Timothy Arcuri from UBS is seeing some short-term struggles for Apple and the iPhone between production problems and temporary demand decreases, but sees restoration of iPhone production and sales in 2020.
UBS has cut its price target for Apple by $15 to $225 after revising its estimates, citing reported supply chain cuts and potentially tough market conditions for iPhone XR forecasts caused by the dollar appreciating against currencies in other key markets.
After the close of business on Tuesday, Apple will report the results for what is seasonally its slowest quarter of the year, with Apple and industry watchers predicting around $44 billion in revenue. But all eyes are on Apple's guidance for the fourth fiscal quarter, to see how confident the company is about the "iPhone 8" launch.
Apple's second fiscal quarter of 2017 was largely a mixed bag, in the eyes of investors, who saw some positives but were also disappointed by some results. Analysts reacting to the quarterly results were largely indifferent on the short term, remaining focused on growth of the company's Services business and an anticipated "iPhone 8" super-cycle.
Apple is expected to introduce a number of new technologies in this year's anticipated flagship "iPhone 8," but it is the efforts to integrate the Touch ID fingerprint sensor into the handset's display that are apparently causing the company the most trouble.
Estimates for Apple on Wall Street remain "way too low," in the eyes of analyst Timothy Arcuri, who believes that the combination of a new iPhone form factor with an aging install base could create a "powder keg" for shares of the company.
Led by the blockbuster debut of the iPhone 7 series, Apple exceeded Wall Street's expectations with its holiday quarter, sending shares of the company's stock higher and prompting analysts to revise their price targets upward.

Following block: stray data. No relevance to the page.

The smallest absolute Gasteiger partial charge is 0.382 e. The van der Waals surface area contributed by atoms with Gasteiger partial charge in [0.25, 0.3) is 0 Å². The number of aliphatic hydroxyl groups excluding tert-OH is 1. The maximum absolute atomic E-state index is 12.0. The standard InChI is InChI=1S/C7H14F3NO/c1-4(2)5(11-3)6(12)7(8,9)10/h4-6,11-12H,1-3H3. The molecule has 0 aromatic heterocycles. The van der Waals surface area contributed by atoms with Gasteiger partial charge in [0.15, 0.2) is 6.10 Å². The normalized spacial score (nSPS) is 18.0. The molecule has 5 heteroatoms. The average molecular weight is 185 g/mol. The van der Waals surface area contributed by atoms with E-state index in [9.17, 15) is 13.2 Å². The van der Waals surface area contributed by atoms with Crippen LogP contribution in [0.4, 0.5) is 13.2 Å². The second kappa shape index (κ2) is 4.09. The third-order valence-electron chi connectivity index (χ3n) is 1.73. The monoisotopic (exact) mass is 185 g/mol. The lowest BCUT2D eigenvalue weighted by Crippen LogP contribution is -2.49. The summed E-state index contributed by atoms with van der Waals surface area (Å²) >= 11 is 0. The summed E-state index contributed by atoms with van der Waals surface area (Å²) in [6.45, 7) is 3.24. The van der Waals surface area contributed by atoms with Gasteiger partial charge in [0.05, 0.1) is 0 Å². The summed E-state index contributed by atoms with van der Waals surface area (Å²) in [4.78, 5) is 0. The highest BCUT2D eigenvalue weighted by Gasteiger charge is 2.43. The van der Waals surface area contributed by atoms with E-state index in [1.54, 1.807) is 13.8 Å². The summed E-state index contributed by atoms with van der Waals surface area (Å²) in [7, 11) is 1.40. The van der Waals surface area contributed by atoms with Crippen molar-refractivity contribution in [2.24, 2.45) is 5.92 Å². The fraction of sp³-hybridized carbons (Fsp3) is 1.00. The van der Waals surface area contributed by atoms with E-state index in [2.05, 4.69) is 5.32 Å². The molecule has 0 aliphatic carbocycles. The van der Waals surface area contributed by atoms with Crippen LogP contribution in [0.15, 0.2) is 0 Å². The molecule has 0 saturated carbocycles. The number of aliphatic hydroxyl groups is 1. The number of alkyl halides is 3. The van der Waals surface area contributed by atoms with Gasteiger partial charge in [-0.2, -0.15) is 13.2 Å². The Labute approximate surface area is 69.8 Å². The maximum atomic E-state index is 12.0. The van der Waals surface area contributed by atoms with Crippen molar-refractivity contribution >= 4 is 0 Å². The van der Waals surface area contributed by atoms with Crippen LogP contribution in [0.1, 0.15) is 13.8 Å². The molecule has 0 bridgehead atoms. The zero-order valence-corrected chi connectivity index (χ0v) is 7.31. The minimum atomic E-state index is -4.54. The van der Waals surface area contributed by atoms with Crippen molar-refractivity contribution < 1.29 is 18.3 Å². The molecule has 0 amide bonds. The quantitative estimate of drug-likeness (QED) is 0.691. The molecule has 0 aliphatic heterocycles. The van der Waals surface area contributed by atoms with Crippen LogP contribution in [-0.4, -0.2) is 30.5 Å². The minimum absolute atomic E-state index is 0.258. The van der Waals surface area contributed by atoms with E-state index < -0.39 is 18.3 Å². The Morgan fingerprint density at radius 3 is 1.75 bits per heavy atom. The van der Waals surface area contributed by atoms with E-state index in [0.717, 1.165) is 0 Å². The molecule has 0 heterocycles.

New details on this year's anticipated "iPhone 7s" upgrade and "iPhone 8" redesign have emerged, with a Wall Street analyst claiming the iPhone's 10th anniversary will be celebrated with a new jumbo-sized model featuring a 5.8-inch OLED "fixed flex" screen.
Analysts are starting to chime in on what they are expecting to see in Apple's forthcoming earnings report, with the latest prediction increasing both revenue and earnings per share significantly over earlier estimates.
Apple's June quarter earnings came in slightly higher than expected this week, propelling shares higher by more than 6 percent back over the $100 threshold. Analysts were generally pleased by Apple's results — here's a roundup of their responses, as collected by AppleInsider.
Tuesday's earnings report from Apple is expected by Wall Street analysts to be essentially a non-event — nothing serious enough to make the stock price jump, but also nothing negative enough to see shares slide significantly.
As Apple's iPhone install base continues to grow, so too do the number of customers who are likely to upgrade to a new handset, representing what one investment firm has dubbed a "powder keg" that could propel shares of AAPL higher.
Analysts on Wall Street were pushing optimism after Apple's disappointing fiscal 2016 second quarter earnings, saying they expect that the company will continue to innovate and will return to growth over the next year.
Cowen and Company upgraded its outlook on AAPL stock to "outperform" on Wednesday with a $135 price target, telling investors it believes Apple will return to growth with this fall's "iPhone 7" and beyond.
Investment firm Cowen and Company has a bullish outlook for Apple's new iPad Pro, citing performance benchmarks that show the device is capable of replacing many mainstream laptops running an Intel processor.